Social isolation and stress-related cardiovascular, lipid, and cortisol responses

Ann Behav Med. 2009 Feb;37(1):29-37. doi: 10.1007/s12160-009-9081-z. Epub 2009 Feb 5.


Background: Social support is a strong and consistent predictor of health outcomes, and social isolation predicts increased morbidity and mortality. The mediating processes are not completely understood.

Purpose: The purpose of the study is to investigate associations between social isolation and cardiovascular and lipid responses to acute stress in the laboratory, and cortisol profiles over the day.

Methods: Cardiovascular and lipid responses to acute stress tasks, and salivary cortisol monitoring, were carried out in 238 healthy middle-aged men and women from the Whitehall II cohort. Social isolation was measured using an adapted version of the Close Persons Questionnaire.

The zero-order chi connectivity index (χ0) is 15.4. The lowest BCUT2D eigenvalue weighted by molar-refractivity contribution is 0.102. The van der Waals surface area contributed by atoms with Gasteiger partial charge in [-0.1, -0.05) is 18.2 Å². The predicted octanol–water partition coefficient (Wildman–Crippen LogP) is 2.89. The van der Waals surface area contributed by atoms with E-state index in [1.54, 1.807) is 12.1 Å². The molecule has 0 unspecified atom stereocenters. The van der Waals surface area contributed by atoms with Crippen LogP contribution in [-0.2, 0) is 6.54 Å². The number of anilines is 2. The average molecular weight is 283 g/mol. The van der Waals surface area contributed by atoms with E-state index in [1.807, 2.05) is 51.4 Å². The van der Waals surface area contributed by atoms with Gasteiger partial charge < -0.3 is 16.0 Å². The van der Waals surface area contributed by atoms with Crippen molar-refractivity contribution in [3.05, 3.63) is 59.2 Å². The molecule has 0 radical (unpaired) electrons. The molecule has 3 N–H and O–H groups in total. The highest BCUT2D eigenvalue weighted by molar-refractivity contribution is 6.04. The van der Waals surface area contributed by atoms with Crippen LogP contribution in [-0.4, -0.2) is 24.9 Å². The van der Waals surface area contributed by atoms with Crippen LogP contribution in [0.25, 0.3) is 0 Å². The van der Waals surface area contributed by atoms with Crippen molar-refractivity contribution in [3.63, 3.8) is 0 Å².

Results: Social isolation was associated with slower post-task recovery of systolic blood pressure in men and women, a higher cholesterol response to stress in men only, and also with larger cortisol awakening responses and greater cortisol output over the day in both men and women.

Conclusions: The impact of social isolation on cardiovascular disease risk may be mediated through stress-related dysregulation of cardiovascular, metabolic, and neuroendocrine processes.

Publication types

  • Research Support, Non-U.S. Gov't

MeSH terms

  • Blood Pressure
  • Cardiovascular System / physiopathology*
  • Cholesterol / blood*
  • Cholesterol, HDL / blood*
  • Female
  • Humans
  • Hydrocortisone / metabolism*
  • Male
  • Middle Aged
  • Saliva / metabolism
  • Social Isolation*
  • Stress, Psychological / metabolism*
  • Stress, Psychological / physiopathology


  • Cholesterol, HDL
  • Cholesterol
  • Hydrocortisone